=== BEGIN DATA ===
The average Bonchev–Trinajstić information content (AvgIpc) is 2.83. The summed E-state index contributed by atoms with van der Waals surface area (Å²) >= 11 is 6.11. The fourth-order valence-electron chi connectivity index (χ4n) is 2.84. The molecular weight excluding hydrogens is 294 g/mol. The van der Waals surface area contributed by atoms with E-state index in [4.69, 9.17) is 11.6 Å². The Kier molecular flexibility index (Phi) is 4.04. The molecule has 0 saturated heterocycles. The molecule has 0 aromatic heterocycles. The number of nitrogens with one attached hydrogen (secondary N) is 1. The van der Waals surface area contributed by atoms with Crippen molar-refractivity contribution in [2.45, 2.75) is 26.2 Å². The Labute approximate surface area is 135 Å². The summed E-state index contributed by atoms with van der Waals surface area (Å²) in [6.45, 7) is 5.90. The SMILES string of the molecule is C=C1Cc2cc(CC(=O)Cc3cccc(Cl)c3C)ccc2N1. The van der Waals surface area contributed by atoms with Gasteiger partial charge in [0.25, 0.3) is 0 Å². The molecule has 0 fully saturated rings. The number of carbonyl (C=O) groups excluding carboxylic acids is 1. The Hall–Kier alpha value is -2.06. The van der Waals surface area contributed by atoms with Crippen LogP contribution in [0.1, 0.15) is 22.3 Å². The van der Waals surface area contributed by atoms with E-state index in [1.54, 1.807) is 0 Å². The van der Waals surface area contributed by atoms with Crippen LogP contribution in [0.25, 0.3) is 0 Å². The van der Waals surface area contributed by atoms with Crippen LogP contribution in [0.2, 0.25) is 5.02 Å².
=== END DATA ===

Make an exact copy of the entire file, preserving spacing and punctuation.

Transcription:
The average Bonchev–Trinajstić information content (AvgIpc) is 2.83. The summed E-state index contributed by atoms with van der Waals surface area (Å²) >= 11 is 6.11. The fourth-order valence-electron chi connectivity index (χ4n) is 2.84. The molecular weight excluding hydrogens is 294 g/mol. The van der Waals surface area contributed by atoms with E-state index in [4.69, 9.17) is 11.6 Å². The Kier molecular flexibility index (Phi) is 4.04. The molecule has 0 saturated heterocycles. The molecule has 0 aromatic heterocycles. The number of nitrogens with one attached hydrogen (secondary N) is 1. The van der Waals surface area contributed by atoms with Crippen molar-refractivity contribution in [2.45, 2.75) is 26.2 Å². The Labute approximate surface area is 135 Å². The summed E-state index contributed by atoms with van der Waals surface area (Å²) in [6.45, 7) is 5.90. The SMILES string of the molecule is C=C1Cc2cc(CC(=O)Cc3cccc(Cl)c3C)ccc2N1. The van der Waals surface area contributed by atoms with Gasteiger partial charge in [0.25, 0.3) is 0 Å². The molecule has 0 fully saturated rings. The number of carbonyl (C=O) groups excluding carboxylic acids is 1. The Hall–Kier alpha value is -2.06. The van der Waals surface area contributed by atoms with Crippen LogP contribution in [0.1, 0.15) is 22.3 Å². The van der Waals surface area contributed by atoms with E-state index in [1.54, 1.807) is 0 Å². The van der Waals surface area contributed by atoms with Crippen LogP contribution in [0.25, 0.3) is 0 Å². The van der Waals surface area contributed by atoms with Crippen LogP contribution in [0.2, 0.25) is 5.02 Å².